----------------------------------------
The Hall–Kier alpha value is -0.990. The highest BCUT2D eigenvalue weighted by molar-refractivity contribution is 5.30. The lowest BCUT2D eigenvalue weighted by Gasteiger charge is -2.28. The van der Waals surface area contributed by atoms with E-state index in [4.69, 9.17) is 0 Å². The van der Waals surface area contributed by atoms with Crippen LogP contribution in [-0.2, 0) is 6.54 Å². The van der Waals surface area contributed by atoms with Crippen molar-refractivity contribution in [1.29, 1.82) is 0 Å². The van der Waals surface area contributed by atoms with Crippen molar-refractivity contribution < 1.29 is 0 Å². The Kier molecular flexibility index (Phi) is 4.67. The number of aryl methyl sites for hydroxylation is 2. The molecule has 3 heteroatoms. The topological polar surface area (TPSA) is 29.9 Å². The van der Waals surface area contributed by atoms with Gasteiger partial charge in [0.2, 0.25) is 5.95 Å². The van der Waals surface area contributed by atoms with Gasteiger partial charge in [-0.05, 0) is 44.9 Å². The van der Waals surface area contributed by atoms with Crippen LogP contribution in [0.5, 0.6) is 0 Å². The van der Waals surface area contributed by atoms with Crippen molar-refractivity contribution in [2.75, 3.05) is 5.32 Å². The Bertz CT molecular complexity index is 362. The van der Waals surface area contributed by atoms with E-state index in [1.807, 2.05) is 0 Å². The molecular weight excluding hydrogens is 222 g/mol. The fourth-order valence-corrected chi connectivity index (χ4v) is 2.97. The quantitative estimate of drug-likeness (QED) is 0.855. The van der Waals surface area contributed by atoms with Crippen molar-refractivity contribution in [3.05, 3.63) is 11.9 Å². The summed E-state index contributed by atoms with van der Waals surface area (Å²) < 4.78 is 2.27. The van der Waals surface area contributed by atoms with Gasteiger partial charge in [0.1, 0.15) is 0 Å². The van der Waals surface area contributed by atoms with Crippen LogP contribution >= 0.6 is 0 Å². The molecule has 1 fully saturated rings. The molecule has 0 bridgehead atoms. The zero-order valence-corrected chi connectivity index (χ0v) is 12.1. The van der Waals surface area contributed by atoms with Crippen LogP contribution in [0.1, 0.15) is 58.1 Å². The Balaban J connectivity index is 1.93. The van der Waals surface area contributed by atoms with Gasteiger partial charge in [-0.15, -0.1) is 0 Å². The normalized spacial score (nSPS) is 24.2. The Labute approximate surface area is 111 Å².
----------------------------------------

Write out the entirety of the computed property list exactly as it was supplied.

The Hall–Kier alpha value is -0.990. The highest BCUT2D eigenvalue weighted by molar-refractivity contribution is 5.30. The lowest BCUT2D eigenvalue weighted by Gasteiger charge is -2.28. The van der Waals surface area contributed by atoms with E-state index in [4.69, 9.17) is 0 Å². The van der Waals surface area contributed by atoms with Crippen LogP contribution in [-0.2, 0) is 6.54 Å². The van der Waals surface area contributed by atoms with Crippen molar-refractivity contribution in [1.29, 1.82) is 0 Å². The van der Waals surface area contributed by atoms with Crippen molar-refractivity contribution < 1.29 is 0 Å². The Kier molecular flexibility index (Phi) is 4.67. The number of aryl methyl sites for hydroxylation is 2. The molecule has 3 heteroatoms. The topological polar surface area (TPSA) is 29.9 Å². The van der Waals surface area contributed by atoms with Gasteiger partial charge in [0.2, 0.25) is 5.95 Å². The van der Waals surface area contributed by atoms with Gasteiger partial charge in [-0.05, 0) is 44.9 Å². The van der Waals surface area contributed by atoms with Crippen LogP contribution in [0.5, 0.6) is 0 Å². The van der Waals surface area contributed by atoms with Crippen molar-refractivity contribution in [2.75, 3.05) is 5.32 Å². The Bertz CT molecular complexity index is 362. The van der Waals surface area contributed by atoms with E-state index in [1.807, 2.05) is 0 Å². The molecular weight excluding hydrogens is 222 g/mol. The fourth-order valence-corrected chi connectivity index (χ4v) is 2.97. The quantitative estimate of drug-likeness (QED) is 0.855. The van der Waals surface area contributed by atoms with Crippen molar-refractivity contribution in [3.05, 3.63) is 11.9 Å². The summed E-state index contributed by atoms with van der Waals surface area (Å²) < 4.78 is 2.27. The van der Waals surface area contributed by atoms with Gasteiger partial charge in [0.1, 0.15) is 0 Å². The van der Waals surface area contributed by atoms with Crippen LogP contribution >= 0.6 is 0 Å². The molecule has 1 fully saturated rings. The molecule has 0 bridgehead atoms. The zero-order valence-corrected chi connectivity index (χ0v) is 12.1. The van der Waals surface area contributed by atoms with Crippen LogP contribution in [0.1, 0.15) is 58.1 Å². The Balaban J connectivity index is 1.93. The van der Waals surface area contributed by atoms with Gasteiger partial charge in [-0.15, -0.1) is 0 Å². The normalized spacial score (nSPS) is 24.2. The Labute approximate surface area is 111 Å².